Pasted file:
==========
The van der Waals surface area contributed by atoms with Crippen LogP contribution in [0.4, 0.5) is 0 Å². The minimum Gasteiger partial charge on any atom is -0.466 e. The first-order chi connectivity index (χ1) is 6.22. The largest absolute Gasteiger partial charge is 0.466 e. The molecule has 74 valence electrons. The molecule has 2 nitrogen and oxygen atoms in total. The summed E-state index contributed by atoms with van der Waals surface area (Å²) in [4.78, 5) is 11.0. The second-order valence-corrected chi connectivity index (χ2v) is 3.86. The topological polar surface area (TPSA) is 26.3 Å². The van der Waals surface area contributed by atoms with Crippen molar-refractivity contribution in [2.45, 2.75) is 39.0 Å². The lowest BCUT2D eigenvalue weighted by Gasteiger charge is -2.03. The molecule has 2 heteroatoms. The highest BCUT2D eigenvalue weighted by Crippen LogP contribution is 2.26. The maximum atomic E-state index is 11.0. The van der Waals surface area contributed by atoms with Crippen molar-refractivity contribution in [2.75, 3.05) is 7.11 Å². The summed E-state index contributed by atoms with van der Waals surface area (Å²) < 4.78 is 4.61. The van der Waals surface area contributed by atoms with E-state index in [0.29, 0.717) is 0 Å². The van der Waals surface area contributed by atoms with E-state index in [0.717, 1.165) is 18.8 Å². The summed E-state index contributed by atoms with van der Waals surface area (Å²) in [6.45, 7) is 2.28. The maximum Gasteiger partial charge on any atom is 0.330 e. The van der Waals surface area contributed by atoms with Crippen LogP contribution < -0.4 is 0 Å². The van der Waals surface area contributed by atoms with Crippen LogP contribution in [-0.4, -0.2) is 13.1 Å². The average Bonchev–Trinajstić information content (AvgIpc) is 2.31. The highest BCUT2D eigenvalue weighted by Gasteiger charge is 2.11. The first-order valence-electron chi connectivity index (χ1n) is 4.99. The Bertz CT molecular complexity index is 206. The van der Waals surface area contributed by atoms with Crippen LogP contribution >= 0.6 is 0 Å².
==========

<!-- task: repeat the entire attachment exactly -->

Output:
The van der Waals surface area contributed by atoms with Crippen LogP contribution in [0.4, 0.5) is 0 Å². The minimum Gasteiger partial charge on any atom is -0.466 e. The first-order chi connectivity index (χ1) is 6.22. The largest absolute Gasteiger partial charge is 0.466 e. The molecule has 74 valence electrons. The molecule has 2 nitrogen and oxygen atoms in total. The summed E-state index contributed by atoms with van der Waals surface area (Å²) in [4.78, 5) is 11.0. The second-order valence-corrected chi connectivity index (χ2v) is 3.86. The topological polar surface area (TPSA) is 26.3 Å². The van der Waals surface area contributed by atoms with Crippen molar-refractivity contribution in [2.45, 2.75) is 39.0 Å². The lowest BCUT2D eigenvalue weighted by Gasteiger charge is -2.03. The molecule has 2 heteroatoms. The highest BCUT2D eigenvalue weighted by Crippen LogP contribution is 2.26. The maximum atomic E-state index is 11.0. The van der Waals surface area contributed by atoms with Crippen molar-refractivity contribution in [2.75, 3.05) is 7.11 Å². The summed E-state index contributed by atoms with van der Waals surface area (Å²) < 4.78 is 4.61. The van der Waals surface area contributed by atoms with E-state index in [0.29, 0.717) is 0 Å². The van der Waals surface area contributed by atoms with E-state index in [0.717, 1.165) is 18.8 Å². The summed E-state index contributed by atoms with van der Waals surface area (Å²) in [6.45, 7) is 2.28. The maximum Gasteiger partial charge on any atom is 0.330 e. The van der Waals surface area contributed by atoms with Crippen LogP contribution < -0.4 is 0 Å². The van der Waals surface area contributed by atoms with Crippen LogP contribution in [-0.4, -0.2) is 13.1 Å². The average Bonchev–Trinajstić information content (AvgIpc) is 2.31. The highest BCUT2D eigenvalue weighted by Gasteiger charge is 2.11. The first-order valence-electron chi connectivity index (χ1n) is 4.99. The Bertz CT molecular complexity index is 206. The van der Waals surface area contributed by atoms with Crippen LogP contribution >= 0.6 is 0 Å².